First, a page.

The physical changes of aging and multiple medical problems make illnesses in adults difficult, so it is essential to recognize more commonly seen atypical presentations.

For example, subtle changes like a decrease in function or a diminished appetite often can be the first signs of illness in an older adult.

“Risk factors that may contribute to an atypical presentation include being age 85 or older, multiple disease conditions such as hypertension, diabetes and kidney disease, and cognitive or functional impairment,” says Sonia Turnbow, M.S.N., WHNP, assistant professor at the Texas A&M Health Science Center College of Nursing. “Non-specific symptoms that may represent a specific illness are confusion, self-neglect, falling, incontinence, apathy, loss of appetite, shortness of breath and fatigue. When any of these symptoms occur and is a new symptom, it could be an indication of an illness though the person may not complain of pain or discomfort.”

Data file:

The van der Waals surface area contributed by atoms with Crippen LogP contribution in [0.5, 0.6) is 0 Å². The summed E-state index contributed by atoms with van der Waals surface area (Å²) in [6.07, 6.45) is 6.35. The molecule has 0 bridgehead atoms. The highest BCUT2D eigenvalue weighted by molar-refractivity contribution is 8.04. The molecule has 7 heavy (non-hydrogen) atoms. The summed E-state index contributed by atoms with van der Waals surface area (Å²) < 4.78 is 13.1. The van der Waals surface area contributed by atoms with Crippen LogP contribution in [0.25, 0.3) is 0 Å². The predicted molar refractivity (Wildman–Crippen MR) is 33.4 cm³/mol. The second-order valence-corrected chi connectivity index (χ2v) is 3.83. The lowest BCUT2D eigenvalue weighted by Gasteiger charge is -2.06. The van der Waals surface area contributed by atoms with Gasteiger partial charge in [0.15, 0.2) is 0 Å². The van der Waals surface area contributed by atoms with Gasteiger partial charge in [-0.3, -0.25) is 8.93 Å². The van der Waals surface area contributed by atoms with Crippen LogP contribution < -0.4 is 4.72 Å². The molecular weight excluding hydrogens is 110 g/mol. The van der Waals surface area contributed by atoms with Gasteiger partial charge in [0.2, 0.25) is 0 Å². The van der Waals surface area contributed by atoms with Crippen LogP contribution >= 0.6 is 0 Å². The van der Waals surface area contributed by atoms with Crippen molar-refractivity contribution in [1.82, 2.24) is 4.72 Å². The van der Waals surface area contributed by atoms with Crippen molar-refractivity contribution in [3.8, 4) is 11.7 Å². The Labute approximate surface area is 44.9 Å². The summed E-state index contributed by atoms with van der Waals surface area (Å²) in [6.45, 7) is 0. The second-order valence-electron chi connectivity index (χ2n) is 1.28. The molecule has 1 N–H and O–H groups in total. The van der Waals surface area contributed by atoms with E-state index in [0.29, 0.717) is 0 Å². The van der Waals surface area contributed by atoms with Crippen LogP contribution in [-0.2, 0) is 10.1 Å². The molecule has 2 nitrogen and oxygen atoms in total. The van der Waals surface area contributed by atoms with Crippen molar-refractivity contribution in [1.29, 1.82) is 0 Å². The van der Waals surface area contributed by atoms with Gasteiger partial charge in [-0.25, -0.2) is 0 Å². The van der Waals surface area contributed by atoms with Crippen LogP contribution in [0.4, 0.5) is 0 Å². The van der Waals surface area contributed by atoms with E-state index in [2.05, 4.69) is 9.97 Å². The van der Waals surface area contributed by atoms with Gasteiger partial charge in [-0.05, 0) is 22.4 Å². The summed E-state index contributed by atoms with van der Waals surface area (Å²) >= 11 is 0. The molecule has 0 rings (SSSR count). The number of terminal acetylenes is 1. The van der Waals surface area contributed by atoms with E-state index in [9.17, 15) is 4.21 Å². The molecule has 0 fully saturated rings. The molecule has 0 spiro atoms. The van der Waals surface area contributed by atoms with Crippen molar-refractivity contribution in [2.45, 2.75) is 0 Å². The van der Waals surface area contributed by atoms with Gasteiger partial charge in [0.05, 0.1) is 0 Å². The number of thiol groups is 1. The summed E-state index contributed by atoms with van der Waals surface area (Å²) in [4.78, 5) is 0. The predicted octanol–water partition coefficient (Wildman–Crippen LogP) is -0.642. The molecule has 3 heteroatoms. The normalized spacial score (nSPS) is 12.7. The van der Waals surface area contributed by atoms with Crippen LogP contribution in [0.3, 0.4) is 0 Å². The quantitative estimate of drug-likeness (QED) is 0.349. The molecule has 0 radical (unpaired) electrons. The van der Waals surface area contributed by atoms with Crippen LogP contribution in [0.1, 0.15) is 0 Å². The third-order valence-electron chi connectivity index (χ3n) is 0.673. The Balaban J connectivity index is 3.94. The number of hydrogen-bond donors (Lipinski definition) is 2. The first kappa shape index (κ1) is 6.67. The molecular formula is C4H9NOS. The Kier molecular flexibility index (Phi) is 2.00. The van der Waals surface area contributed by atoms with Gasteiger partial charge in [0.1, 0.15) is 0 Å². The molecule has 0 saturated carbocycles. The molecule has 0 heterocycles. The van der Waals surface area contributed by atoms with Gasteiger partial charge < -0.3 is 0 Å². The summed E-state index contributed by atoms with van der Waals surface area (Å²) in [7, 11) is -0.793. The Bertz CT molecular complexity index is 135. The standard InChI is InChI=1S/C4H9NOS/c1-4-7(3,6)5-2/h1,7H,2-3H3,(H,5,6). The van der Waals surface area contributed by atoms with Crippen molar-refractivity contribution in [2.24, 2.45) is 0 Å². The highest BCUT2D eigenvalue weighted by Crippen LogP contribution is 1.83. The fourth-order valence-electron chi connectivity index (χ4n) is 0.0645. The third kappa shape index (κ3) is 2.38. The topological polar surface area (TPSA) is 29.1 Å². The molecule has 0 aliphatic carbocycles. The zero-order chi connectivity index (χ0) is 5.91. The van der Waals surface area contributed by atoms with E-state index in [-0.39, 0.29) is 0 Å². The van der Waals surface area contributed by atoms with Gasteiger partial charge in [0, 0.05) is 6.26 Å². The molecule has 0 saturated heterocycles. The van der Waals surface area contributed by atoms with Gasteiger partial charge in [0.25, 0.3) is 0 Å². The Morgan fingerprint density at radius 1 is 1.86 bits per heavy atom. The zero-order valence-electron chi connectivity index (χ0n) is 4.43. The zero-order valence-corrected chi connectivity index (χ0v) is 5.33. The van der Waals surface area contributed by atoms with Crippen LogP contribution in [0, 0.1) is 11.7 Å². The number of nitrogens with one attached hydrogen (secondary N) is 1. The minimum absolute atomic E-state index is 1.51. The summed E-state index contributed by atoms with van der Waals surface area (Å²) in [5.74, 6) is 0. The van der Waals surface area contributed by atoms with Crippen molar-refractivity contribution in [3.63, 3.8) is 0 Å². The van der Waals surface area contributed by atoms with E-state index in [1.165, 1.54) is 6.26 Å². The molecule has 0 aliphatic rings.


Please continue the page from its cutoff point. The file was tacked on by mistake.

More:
Another challenge is the presenting symptoms of an infectious disease. Older adults may not have the typically expected fever or elevation in white blood cells. Instead, they are likely to experience falls, decreased appetite or fluid intake, and/or confusion.

“A urinary tract infection is a specific example of an atypical presentation of illness,” Turnbow says. “A person may not have fever or pain. However, a recent change in function, such as not making it to the bathroom in time or being confused, may indicate there is a problem. If the functional level has recently changed, a health care provider needs to be consulted to prevent possible emergency room visits or hospitalization.”

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